Gull-wing door is an automotive industry term describing car doors that are hinged at the roof rather than the side, as pioneered by the 1952 Mercedes-Benz 300SL race car (W194) and its road-legal version (W198) introduced in 1954.
Opening upwards, the doors evoke the image of a seagull's wings. In French they are portes papillon (butterfly doors). The papillon door, slightly different in its architecture from a gullwing door – designed by Jean Bugatti in 1939 Type 64, fourteen years before Mercedes-Benz produced its similar, famous 300SL gullwing door – is a precursor, but is often overlooked when discussing "Gull-wing" design. Conventional car doors are typically hinged at the front-facing edge of the door and the door swings outward in a horizontal plane.
Apart from the Mercedes-Benz 300SL of the mid-1950s and the experimental Mercedes-Benz C111 of the early 1970s, the best-known examples of road-cars with gull-wing doors are the Bricklin SV-1 from the 1970s and the DeLorean DMC-12 from the 1980s. Gull-wing doors have also been used in aircraft designs, such as the four-seat single-engine Socata TB series built in France.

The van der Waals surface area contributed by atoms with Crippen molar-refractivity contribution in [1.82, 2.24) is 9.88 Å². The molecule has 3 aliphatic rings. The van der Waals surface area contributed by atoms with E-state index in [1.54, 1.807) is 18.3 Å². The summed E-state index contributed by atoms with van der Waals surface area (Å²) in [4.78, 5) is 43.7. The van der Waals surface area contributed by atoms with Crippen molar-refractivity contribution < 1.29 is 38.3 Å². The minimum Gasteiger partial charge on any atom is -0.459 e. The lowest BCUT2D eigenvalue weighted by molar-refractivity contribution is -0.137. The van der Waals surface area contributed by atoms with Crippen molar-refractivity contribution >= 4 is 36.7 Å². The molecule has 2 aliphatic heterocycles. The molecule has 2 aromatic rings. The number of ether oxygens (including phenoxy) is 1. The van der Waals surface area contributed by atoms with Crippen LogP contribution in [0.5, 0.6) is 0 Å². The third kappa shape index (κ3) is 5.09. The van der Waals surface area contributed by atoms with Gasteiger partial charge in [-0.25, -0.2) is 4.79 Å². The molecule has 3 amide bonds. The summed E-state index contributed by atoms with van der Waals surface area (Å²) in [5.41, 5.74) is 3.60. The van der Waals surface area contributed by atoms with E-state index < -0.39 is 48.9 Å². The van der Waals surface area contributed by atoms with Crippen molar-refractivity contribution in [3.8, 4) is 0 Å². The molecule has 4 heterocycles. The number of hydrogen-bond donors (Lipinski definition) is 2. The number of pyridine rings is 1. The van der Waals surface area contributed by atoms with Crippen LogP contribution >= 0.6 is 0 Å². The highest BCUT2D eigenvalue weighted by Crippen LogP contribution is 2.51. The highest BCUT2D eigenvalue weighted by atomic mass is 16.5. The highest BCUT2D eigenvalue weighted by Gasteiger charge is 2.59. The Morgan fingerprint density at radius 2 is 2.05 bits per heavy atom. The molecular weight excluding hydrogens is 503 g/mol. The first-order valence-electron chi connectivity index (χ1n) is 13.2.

Despite the common misconception that the gull-wing doors are mere stylistic affectations, the design is a very practical one in a tight urban parking space. When properly designed and counterbalanced, they require little side-clearance to open (about 27.5 cm, or 11" in the DeLorean) and allow much better entrance/egress than conventional doors. The most obvious downside to having gull-wing doors is that, should the car roll over and come to rest on its roof, exit by the doors would be impossible, requiring a large windscreen opening to escape. The Mercedes SLS solved this problem by fitting explosive bolts in the hinges, that would blow up in the event that the car rolls over.
A Volvo concept car (Volvo YCC) that was designed by and for women had gull-wing doors as part of a design meant to be appealing from a woman's perspective. Gull-wing doors to make it easier to lift a bag to store it behind the drivers seat, increases visibility over the driver's shoulder, and makes it easier to get in and out of the vehicle.